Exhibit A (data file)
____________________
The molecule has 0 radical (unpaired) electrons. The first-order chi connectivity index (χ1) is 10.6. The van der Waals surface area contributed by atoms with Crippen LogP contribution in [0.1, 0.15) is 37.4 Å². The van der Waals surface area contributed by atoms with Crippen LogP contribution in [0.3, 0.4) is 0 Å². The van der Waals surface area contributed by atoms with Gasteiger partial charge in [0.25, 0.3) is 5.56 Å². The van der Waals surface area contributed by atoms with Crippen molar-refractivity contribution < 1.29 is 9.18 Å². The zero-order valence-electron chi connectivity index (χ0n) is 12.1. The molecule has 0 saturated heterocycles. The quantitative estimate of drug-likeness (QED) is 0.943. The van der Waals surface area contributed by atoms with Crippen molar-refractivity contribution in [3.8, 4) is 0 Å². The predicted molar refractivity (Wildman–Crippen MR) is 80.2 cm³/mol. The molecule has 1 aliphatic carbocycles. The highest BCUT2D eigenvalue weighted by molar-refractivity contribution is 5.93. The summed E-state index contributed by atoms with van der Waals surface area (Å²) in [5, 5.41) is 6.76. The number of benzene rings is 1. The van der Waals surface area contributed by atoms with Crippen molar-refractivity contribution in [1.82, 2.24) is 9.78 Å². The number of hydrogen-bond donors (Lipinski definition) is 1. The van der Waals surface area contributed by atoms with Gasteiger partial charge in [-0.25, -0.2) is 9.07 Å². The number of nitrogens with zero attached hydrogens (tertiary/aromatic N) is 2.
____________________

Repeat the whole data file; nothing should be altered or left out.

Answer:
The molecule has 0 radical (unpaired) electrons. The first-order chi connectivity index (χ1) is 10.6. The van der Waals surface area contributed by atoms with Crippen LogP contribution in [0.1, 0.15) is 37.4 Å². The van der Waals surface area contributed by atoms with Crippen LogP contribution in [0.3, 0.4) is 0 Å². The van der Waals surface area contributed by atoms with Gasteiger partial charge in [0.25, 0.3) is 5.56 Å². The van der Waals surface area contributed by atoms with Crippen molar-refractivity contribution < 1.29 is 9.18 Å². The zero-order valence-electron chi connectivity index (χ0n) is 12.1. The molecule has 0 saturated heterocycles. The quantitative estimate of drug-likeness (QED) is 0.943. The van der Waals surface area contributed by atoms with Crippen molar-refractivity contribution in [3.8, 4) is 0 Å². The predicted molar refractivity (Wildman–Crippen MR) is 80.2 cm³/mol. The molecule has 1 aliphatic carbocycles. The highest BCUT2D eigenvalue weighted by molar-refractivity contribution is 5.93. The summed E-state index contributed by atoms with van der Waals surface area (Å²) in [5, 5.41) is 6.76. The number of benzene rings is 1. The van der Waals surface area contributed by atoms with Crippen molar-refractivity contribution in [1.82, 2.24) is 9.78 Å². The number of hydrogen-bond donors (Lipinski definition) is 1. The van der Waals surface area contributed by atoms with Gasteiger partial charge in [-0.25, -0.2) is 9.07 Å². The number of nitrogens with zero attached hydrogens (tertiary/aromatic N) is 2.